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Comment LTSP / VNC / XDMCP Similar "Dump Terminal" Option (Score 1) 507

Using anything other than the most very basic console will be painful on a machine that old. Someone suggested using older software, but that won't be very fun, since the web will be practically useless on an old browser.

i have a Toshiba from that era that I have used as a dumb terminal on and off over the years. At one point I had gui-less version of linux, with a frame buffer version of vnc and used it to connect to my main machine. It was fast and served well as a bed side web browser for years. At another pointI had a LTSP server set up, and used an LTSP network boot floppy to use it as a dumb terminal. That was pretty cool too. Probably the most useful was using XDCMP and just having it login in to the remote X session on another linux box. A basic X setup with XDM and connection to a remote server. XDMCP worked quite nicely.

Any of those well proven technologies will make that little old machine useful again, provided you have working network and video drivers.

Comment What are the odds... (Score 1) 491

I've always suspected that the military has an active and advanced manned space program. I'm not a conspiracy nut, but I do have a soft spot for dreaming about all the cool stuff the military could create in 40 years with trillions of dollars and little oversight.

Why would we spend so much money in the 50's, 60's and 70's then essentially abandon space for short trips orbiting the planet, and relatively cheap robotic missions elsewhere. At the same time having military spend 100 times as much as NASA on totally secret "black" projects for national security. I personally think the shuttle has always been a distraction, something to keep the people pre-occupied while working on establishing a preemptive advantage in space.

Considering Hollywood has been predicting a Chinese dominance in space for decades, it seems reasonable that the Military foresaw that possibility much earlier and took steps to prevent it from happening.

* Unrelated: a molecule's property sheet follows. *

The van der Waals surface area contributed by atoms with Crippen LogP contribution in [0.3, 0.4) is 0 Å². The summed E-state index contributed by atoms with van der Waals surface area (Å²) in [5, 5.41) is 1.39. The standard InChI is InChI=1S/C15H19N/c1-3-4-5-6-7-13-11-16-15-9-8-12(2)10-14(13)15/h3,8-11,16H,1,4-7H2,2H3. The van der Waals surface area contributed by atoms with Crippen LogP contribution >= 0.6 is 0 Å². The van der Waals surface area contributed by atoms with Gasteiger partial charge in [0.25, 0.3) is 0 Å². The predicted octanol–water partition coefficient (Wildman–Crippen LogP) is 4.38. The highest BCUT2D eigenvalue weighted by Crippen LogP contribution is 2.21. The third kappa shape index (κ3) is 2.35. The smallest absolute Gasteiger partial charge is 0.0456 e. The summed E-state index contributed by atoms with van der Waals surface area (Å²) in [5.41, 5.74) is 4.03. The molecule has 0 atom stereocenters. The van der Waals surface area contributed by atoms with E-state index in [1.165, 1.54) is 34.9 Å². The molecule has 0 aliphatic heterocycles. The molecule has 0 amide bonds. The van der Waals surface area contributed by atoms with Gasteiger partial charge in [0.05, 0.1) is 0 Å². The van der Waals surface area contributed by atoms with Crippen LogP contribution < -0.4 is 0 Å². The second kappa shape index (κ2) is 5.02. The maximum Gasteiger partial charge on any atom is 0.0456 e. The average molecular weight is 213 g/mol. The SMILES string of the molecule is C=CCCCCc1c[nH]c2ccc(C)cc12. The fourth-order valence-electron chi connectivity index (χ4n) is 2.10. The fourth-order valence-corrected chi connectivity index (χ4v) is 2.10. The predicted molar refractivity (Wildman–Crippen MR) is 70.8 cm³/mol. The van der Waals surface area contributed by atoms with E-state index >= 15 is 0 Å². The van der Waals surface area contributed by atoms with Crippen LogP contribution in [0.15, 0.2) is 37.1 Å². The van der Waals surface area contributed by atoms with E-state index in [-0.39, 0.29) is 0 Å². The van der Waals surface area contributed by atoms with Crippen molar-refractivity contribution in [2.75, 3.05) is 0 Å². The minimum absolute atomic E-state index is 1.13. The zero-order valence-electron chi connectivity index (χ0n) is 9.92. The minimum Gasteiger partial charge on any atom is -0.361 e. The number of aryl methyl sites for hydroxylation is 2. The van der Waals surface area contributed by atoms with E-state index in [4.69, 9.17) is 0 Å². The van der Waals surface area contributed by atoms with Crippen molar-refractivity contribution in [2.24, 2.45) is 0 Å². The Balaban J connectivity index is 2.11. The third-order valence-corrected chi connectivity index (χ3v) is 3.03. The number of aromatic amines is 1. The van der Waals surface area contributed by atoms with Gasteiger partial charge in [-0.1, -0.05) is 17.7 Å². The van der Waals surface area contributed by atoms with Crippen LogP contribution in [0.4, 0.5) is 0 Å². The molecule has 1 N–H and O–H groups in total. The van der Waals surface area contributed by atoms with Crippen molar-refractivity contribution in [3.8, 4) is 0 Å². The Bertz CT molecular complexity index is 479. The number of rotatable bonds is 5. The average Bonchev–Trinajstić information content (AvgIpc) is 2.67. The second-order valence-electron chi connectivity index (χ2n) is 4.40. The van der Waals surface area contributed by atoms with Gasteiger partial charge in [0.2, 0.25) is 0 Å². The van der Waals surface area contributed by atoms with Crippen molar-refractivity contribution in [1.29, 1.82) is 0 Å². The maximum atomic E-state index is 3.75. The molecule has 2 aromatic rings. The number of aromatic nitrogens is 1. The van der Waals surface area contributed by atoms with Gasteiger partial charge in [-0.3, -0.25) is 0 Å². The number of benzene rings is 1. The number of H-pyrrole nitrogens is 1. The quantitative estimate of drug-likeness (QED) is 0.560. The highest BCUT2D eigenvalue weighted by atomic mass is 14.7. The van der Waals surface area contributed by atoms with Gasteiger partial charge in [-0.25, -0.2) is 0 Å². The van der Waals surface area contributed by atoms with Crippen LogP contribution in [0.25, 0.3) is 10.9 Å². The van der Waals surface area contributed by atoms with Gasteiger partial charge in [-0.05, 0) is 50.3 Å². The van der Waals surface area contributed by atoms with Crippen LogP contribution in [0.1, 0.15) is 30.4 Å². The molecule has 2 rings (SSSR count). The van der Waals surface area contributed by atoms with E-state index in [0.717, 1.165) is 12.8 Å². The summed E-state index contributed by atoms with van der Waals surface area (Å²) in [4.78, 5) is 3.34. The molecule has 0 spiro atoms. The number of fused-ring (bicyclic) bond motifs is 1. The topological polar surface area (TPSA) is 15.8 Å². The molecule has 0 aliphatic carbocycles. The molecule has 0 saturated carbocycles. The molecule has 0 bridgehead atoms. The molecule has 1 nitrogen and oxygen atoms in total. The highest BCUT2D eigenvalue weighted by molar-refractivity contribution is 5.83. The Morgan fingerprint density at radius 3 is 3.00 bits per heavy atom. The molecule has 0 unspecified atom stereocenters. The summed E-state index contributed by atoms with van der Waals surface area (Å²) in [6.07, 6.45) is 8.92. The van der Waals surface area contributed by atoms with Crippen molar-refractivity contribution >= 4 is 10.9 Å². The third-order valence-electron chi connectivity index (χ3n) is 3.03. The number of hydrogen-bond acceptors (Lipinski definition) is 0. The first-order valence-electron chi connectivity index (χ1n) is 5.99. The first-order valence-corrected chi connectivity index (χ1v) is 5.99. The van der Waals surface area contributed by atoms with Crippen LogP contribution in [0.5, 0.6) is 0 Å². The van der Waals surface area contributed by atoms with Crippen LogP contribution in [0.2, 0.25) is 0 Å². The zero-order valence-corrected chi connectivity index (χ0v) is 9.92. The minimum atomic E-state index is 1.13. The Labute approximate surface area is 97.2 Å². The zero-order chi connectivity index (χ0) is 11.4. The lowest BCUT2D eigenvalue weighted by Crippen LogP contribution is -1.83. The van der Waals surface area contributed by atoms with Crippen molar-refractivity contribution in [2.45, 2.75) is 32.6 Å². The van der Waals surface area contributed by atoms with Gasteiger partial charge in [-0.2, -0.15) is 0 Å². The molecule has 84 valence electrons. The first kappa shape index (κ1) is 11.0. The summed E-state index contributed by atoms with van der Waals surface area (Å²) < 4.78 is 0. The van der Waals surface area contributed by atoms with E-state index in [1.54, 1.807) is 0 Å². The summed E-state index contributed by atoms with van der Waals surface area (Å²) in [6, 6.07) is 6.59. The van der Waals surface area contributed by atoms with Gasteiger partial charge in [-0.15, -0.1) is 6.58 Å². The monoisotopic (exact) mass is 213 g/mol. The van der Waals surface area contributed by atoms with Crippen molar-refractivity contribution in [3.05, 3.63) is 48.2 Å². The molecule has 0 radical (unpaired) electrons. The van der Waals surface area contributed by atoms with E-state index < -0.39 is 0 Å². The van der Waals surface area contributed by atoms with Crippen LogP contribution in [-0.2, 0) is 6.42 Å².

Anyway, the bottom line though is that cooperation between the two, can only lead to the tax payers actually getting some value out of that tremendous investment we paid for but know nothing about.


Submission + - | Linus fires latest shot in GNOME Wars

Rav3L0rd writes: "Some bad blood between Linus Torvalds and GNOME developers is flaring up again. Previously, Torvalds has said that Linux users should switch to KDE instead of GNOME because of the GNOME team's "users are idiots" mentality. Now he has "put his money where his mouth is" by submitting patches to GNOME in order to have it behave as he likes. 37"

Recognizing Scenes Like the Brain Does 115

Roland Piquepaille writes "Researchers at the MIT McGovern Institute for Brain Research have used a biological model to train a computer model to recognize objects, such as cars or people, in busy street scenes. Their innovative approach, which combines neuroscience and artificial intelligence with computer science, mimics how the brain functions to recognize objects in the real world. This versatile model could one day be used for automobile driver's assistance, visual search engines, biomedical imaging analysis, or robots with realistic vision. Here is the researchers' paper in PDF format."

Submission + - Canadian copyright group wants iPod taxes

Anonymous Coward writes: "Unable to define memory as a "recording medium," Canada's Private Copyright Collective goes directly after portable music player devices, memory cards, and anything else that can be used to make private copies. The Private Copyright Collective submitted a proposal to the country's Copyright Board that suggests levies of $5 on devices with up to 1GB of memory, $25 for 1 to 10 GB, $50 for between 10 GB and 30 GB and $75 for over 30 GB are in order to compensate artists and labels for the losses they suffer when people "illegally" copy or transfer music. They are also seeking a new $2 to $10 tax on memory cards. That's right, MEMORY CARDS! The backbone of digital photography has become tangled up in the fight for making sure music artists get every nickel and dime they feel that they deserve."

Blood Vessel Shunt May Save Limbs In War 157